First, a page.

Cardiac arrest causes a rapid loss of cerebral adenosine triphosphatase (ATP) and a decrease in cerebral intracellular pH (pH(i)). Depending on the efficacy of cardiopulmonary resuscitation (CPR), cerebral blood flow levels (CBF) ranging from near zero to near normal have been reported experimentally. Using 31P magnetic resonance spectroscopy, the authors tested whether experimental CPR with normal levels of cerebral blood flow can rapidly restore cerebral ATP and pH(i) despite the progressive systemic acidemia associated with CPR. After 6 min of ventricular fibrillation in six dogs anesthetized with fentanyl and pentobarbital, ATP was reduced to undetectable concentrations and pH(i) decreased from 7.11 ± 0.02 to 6.28 ± 0.09 (± SE) as measured by 31P magnetic resonance spectroscopy. Application of cyclic chest compression by an inflatable vest placed around the thorax and infusion of epinephrine (40 μg/kg bolus plus 8 μg/kg/min, intravenously) maintained cerebral perfusion pressure greater than 70 mmHg for 50 min with the dog remaining in the magnet. Prearrest cerebral blood flows were generated. Cerebral pH(i) recovered to 7.03 ± 0.03 by 35 min of CPR, whereas arterial pH decreased from 7.41 ± 0.4 to 7.08 ± 0.04 and cerebral venous pH decreased from 7.29 ± 0.03 to 7.01 ± 0.04. Cerebral ATP levels recovered to 86 ± 7% (± SE) of prearrest concentration by 6 min of CPR. There was no further recovery of ATP, which remained significantly less than control. Therefore, in contrast to hyperemic reperfusion with spontaneous circulation and full ATP recovery, experimental CPR may not be able to restore ATP completely after 6 min of global ischemia despite restoration of CBF and brain pH(i) to prearrest levels.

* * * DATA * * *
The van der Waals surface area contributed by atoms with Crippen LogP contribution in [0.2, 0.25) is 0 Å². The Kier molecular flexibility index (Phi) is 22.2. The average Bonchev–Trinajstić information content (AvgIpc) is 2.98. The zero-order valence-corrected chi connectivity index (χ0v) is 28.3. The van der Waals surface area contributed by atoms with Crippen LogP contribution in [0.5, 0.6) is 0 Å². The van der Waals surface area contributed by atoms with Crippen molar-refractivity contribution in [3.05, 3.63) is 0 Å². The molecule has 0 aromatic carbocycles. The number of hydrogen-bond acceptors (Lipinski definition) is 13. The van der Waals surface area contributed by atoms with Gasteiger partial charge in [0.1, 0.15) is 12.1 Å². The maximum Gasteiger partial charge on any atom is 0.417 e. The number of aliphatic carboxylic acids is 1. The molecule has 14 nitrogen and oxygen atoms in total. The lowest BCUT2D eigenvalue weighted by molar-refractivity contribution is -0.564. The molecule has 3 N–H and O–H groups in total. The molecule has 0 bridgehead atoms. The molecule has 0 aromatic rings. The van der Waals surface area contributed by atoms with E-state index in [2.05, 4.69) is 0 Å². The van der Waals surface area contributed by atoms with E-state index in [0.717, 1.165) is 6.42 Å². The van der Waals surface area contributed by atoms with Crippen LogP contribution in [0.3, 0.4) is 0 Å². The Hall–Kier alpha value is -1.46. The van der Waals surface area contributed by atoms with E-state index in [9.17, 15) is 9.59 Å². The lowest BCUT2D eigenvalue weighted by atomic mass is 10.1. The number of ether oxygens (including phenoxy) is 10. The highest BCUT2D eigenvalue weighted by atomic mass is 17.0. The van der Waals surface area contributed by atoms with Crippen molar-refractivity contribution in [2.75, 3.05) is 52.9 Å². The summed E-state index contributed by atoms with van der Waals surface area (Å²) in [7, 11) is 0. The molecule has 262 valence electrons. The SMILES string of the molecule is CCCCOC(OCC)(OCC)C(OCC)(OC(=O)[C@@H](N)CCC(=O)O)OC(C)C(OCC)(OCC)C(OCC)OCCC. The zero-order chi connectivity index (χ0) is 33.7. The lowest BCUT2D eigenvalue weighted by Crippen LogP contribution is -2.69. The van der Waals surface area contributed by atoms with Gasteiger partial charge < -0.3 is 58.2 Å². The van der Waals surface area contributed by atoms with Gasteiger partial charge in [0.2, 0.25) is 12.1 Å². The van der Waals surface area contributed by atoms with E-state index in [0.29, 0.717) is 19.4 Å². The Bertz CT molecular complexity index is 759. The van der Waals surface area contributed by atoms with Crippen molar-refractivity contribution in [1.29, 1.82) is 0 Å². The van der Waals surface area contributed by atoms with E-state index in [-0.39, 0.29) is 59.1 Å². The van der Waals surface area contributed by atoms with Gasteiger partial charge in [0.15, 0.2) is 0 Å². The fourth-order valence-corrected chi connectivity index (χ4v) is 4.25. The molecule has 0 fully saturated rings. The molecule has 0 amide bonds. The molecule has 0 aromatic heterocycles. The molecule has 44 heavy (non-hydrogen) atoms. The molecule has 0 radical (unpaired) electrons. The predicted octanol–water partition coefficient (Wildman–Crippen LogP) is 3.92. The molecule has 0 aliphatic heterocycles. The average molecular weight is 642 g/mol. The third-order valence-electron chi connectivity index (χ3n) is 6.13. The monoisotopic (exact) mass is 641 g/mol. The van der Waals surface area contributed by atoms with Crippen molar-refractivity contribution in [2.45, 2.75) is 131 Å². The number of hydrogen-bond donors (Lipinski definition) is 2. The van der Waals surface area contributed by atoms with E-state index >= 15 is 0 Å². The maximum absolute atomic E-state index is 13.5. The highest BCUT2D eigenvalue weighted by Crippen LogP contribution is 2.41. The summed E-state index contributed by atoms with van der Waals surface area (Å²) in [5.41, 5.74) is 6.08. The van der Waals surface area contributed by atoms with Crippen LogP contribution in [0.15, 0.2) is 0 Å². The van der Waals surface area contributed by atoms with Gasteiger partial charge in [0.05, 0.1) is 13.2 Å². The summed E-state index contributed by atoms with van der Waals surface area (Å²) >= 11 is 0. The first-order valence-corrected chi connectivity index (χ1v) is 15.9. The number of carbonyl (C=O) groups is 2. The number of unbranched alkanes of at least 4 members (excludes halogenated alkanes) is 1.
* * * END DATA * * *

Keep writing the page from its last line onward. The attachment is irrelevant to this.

- Brain: blood flow; metabolism
- Cardiopulmonary resuscitation
- Measurement techniques, magnetic resonance spectroscopy: adenosine triphosphatase; inorganic phosphate; pH; phosphocreatine
ASJC Scopus subject areas
- Anesthesiology and Pain Medicine